Next, Worthen provides her definition of presuppositionalism, writing, “The term is a mouthful, but the idea is simple: We all have presuppositions that frame our understanding of the world.” This reductionist understanding of presuppositionalism is so broad that Worthen herself qualifies as a presuppositionalist when she writes, “We all cling to our own unquestioned assumptions.” Much more can be said about presuppositionalism, including the fact that presuppositionalism draws upon a Christian worldview in particular. Presuppositionalism is not reducible to the obvious statement that everybody has assumptions.

Worthen continues, “Cornelius Van Til, a theologian who promoted this idea, rejected the premise that all humans have access to objective reality.” Worthen is in error here as well. Van Til (who was not only a theologian, but a dissertated philosopher) did not reject the premise that all humans have access to objective reality. Worthen pulls the following quote out of context from Van Til to substantiate her claim, “We really do not grant that you see any fact in any dimension of life truly.” But she neglects Van Til’s clarifying statements throughout his work, such as, “The first objection that suggests itself may be expressed in the rhetorical questions ‘Do you mean to assert that non-Christians do not discover truth by the methods they employ?’ The reply is that we mean nothing so absurd as that. The implication of the method here advocated is simply that non-Christians are never able and therefore never do employ their own methods consistently” on page 103 of his The Defense of the Faith. And, “We are well aware of the fact that non-Christians have a great deal of knowledge about this world which is true as far as it goes” on page 26 of his Introduction to Systematic Theology. In Van Til’s philosophy of truth, all humans, whether believers or not, absolutely do have access to objective reality as he explains in section 15 of his 1972 pamphlet, Toward A Reformed Apologetic.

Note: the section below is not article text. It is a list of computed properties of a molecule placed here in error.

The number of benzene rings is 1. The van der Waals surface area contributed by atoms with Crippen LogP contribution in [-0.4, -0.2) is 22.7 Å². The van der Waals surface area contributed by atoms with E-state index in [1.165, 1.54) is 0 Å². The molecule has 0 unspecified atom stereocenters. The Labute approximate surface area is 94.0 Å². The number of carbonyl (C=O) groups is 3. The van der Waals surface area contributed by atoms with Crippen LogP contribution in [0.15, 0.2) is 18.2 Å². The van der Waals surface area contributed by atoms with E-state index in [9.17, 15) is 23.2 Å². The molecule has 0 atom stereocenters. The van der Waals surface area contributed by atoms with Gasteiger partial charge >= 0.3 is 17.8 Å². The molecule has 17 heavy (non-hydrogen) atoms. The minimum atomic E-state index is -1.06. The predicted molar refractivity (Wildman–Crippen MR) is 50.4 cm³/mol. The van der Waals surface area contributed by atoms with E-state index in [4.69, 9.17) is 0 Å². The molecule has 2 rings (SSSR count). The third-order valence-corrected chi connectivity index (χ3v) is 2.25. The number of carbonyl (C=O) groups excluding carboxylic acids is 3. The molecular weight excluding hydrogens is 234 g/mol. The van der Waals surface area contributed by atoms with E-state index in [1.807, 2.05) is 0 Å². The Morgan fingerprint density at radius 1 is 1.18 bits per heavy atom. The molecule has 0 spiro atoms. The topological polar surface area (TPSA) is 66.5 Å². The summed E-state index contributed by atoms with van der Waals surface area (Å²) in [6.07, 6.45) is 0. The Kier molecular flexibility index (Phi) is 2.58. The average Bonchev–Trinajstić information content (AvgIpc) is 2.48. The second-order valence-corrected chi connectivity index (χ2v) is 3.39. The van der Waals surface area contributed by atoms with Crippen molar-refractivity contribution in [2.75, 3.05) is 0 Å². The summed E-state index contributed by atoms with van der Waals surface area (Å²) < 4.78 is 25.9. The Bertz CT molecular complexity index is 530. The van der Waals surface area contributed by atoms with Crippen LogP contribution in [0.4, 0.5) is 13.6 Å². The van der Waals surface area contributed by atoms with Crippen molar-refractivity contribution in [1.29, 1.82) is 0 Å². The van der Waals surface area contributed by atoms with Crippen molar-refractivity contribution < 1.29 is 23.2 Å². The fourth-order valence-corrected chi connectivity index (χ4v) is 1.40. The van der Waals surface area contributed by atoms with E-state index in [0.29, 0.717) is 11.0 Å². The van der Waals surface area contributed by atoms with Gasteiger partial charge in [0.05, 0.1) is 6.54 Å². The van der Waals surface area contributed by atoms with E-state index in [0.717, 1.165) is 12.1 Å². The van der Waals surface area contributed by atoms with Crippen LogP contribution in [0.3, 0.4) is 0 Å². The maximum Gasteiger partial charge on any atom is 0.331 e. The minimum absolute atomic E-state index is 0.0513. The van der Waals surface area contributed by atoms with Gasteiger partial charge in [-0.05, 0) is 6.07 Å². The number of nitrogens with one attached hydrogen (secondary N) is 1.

I have been told that on my view the Christian can say nothing more to the non-Christian than: ‘You work on one set of presuppositions and I work on another set of presuppositions, and that is the end of the matter. There simply is no common ground of any sort between us.’ I would now make as plain as possible that only because reality is what the self-attesting Christ of Scripture has told us it is do we, as believers and as unbelievers, have common ground at all. If the triune God of Scripture did not exist and if He did not do what He says in Scripture He does, i.e. create and direct the whole course of history, the unbeliever would have no standing place in order to engage in his effort by his false systems to deny the existence and work of God.

Lest the readers think I am some brilliant Van Til scholar, or that there is no way anyone could expect Worthen to know the work of Van Til this well, allow me to point out that I just used Google to land at this helpful site.